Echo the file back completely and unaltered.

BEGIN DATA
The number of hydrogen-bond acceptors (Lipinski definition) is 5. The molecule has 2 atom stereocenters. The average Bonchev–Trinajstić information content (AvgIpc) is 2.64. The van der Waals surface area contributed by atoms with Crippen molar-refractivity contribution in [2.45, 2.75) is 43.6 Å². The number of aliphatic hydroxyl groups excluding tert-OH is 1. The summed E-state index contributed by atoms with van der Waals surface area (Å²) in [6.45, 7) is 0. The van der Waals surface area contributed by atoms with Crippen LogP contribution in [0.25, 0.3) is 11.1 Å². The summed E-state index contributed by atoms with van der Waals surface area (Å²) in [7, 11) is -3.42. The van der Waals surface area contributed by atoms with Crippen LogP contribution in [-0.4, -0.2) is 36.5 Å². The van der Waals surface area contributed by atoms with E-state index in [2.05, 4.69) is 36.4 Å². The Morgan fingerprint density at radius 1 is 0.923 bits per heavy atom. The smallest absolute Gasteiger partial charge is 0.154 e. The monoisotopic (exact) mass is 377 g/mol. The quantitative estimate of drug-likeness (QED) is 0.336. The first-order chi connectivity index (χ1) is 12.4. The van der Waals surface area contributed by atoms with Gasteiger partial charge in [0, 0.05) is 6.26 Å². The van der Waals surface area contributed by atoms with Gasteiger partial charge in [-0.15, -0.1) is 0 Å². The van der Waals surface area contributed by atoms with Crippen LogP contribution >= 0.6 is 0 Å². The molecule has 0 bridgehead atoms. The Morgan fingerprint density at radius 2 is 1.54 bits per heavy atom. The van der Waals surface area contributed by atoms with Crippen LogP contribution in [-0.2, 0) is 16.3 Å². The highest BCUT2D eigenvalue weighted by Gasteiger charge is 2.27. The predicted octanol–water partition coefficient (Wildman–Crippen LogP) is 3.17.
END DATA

The number of hydrogen-bond acceptors (Lipinski definition) is 5. The molecule has 2 atom stereocenters. The average Bonchev–Trinajstić information content (AvgIpc) is 2.64. The van der Waals surface area contributed by atoms with Crippen molar-refractivity contribution in [2.45, 2.75) is 43.6 Å². The number of aliphatic hydroxyl groups excluding tert-OH is 1. The summed E-state index contributed by atoms with van der Waals surface area (Å²) in [6.45, 7) is 0. The van der Waals surface area contributed by atoms with Crippen LogP contribution in [0.25, 0.3) is 11.1 Å². The summed E-state index contributed by atoms with van der Waals surface area (Å²) in [7, 11) is -3.42. The van der Waals surface area contributed by atoms with Crippen LogP contribution in [-0.4, -0.2) is 36.5 Å². The van der Waals surface area contributed by atoms with E-state index in [2.05, 4.69) is 36.4 Å². The Morgan fingerprint density at radius 1 is 0.923 bits per heavy atom. The smallest absolute Gasteiger partial charge is 0.154 e. The monoisotopic (exact) mass is 377 g/mol. The quantitative estimate of drug-likeness (QED) is 0.336. The first-order chi connectivity index (χ1) is 12.4. The van der Waals surface area contributed by atoms with Gasteiger partial charge in [0, 0.05) is 6.26 Å². The van der Waals surface area contributed by atoms with Gasteiger partial charge in [-0.15, -0.1) is 0 Å². The van der Waals surface area contributed by atoms with Crippen LogP contribution >= 0.6 is 0 Å². The molecule has 0 bridgehead atoms. The Morgan fingerprint density at radius 2 is 1.54 bits per heavy atom. The van der Waals surface area contributed by atoms with Crippen LogP contribution in [-0.2, 0) is 16.3 Å². The highest BCUT2D eigenvalue weighted by Gasteiger charge is 2.27. The predicted octanol–water partition coefficient (Wildman–Crippen LogP) is 3.17.